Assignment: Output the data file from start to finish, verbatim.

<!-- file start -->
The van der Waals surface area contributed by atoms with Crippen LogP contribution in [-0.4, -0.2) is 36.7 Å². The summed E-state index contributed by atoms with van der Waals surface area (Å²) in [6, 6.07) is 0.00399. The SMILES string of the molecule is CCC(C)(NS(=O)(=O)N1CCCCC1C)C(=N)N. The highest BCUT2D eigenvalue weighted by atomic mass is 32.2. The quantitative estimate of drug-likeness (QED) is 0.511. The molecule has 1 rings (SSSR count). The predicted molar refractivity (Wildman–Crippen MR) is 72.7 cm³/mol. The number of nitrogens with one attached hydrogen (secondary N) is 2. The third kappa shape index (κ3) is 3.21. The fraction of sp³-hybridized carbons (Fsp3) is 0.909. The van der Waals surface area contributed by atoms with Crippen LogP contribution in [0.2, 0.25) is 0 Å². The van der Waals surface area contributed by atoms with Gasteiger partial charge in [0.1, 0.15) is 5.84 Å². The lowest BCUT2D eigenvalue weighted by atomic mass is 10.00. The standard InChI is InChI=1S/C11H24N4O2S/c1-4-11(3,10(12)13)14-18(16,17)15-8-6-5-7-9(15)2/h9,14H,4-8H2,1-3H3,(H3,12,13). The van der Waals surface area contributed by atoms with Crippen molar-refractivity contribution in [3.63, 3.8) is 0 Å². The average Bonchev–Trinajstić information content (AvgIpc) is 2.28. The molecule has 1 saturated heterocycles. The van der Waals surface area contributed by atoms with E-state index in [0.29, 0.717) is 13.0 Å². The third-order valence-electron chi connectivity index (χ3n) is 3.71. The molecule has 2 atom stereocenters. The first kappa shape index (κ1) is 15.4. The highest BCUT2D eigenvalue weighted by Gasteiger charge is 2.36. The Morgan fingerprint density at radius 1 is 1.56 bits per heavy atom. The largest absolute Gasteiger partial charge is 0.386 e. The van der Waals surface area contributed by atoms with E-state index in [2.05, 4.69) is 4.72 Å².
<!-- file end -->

The van der Waals surface area contributed by atoms with Crippen LogP contribution in [-0.4, -0.2) is 36.7 Å². The summed E-state index contributed by atoms with van der Waals surface area (Å²) in [6, 6.07) is 0.00399. The SMILES string of the molecule is CCC(C)(NS(=O)(=O)N1CCCCC1C)C(=N)N. The highest BCUT2D eigenvalue weighted by atomic mass is 32.2. The quantitative estimate of drug-likeness (QED) is 0.511. The molecule has 1 rings (SSSR count). The predicted molar refractivity (Wildman–Crippen MR) is 72.7 cm³/mol. The number of nitrogens with one attached hydrogen (secondary N) is 2. The third kappa shape index (κ3) is 3.21. The fraction of sp³-hybridized carbons (Fsp3) is 0.909. The van der Waals surface area contributed by atoms with Crippen LogP contribution in [0.2, 0.25) is 0 Å². The van der Waals surface area contributed by atoms with Gasteiger partial charge in [0.1, 0.15) is 5.84 Å². The lowest BCUT2D eigenvalue weighted by atomic mass is 10.00. The standard InChI is InChI=1S/C11H24N4O2S/c1-4-11(3,10(12)13)14-18(16,17)15-8-6-5-7-9(15)2/h9,14H,4-8H2,1-3H3,(H3,12,13). The van der Waals surface area contributed by atoms with Crippen molar-refractivity contribution in [3.63, 3.8) is 0 Å². The average Bonchev–Trinajstić information content (AvgIpc) is 2.28. The molecule has 1 saturated heterocycles. The van der Waals surface area contributed by atoms with E-state index in [0.29, 0.717) is 13.0 Å². The third-order valence-electron chi connectivity index (χ3n) is 3.71. The molecule has 2 atom stereocenters. The first kappa shape index (κ1) is 15.4. The highest BCUT2D eigenvalue weighted by Gasteiger charge is 2.36. The Morgan fingerprint density at radius 1 is 1.56 bits per heavy atom. The largest absolute Gasteiger partial charge is 0.386 e. The van der Waals surface area contributed by atoms with E-state index in [2.05, 4.69) is 4.72 Å².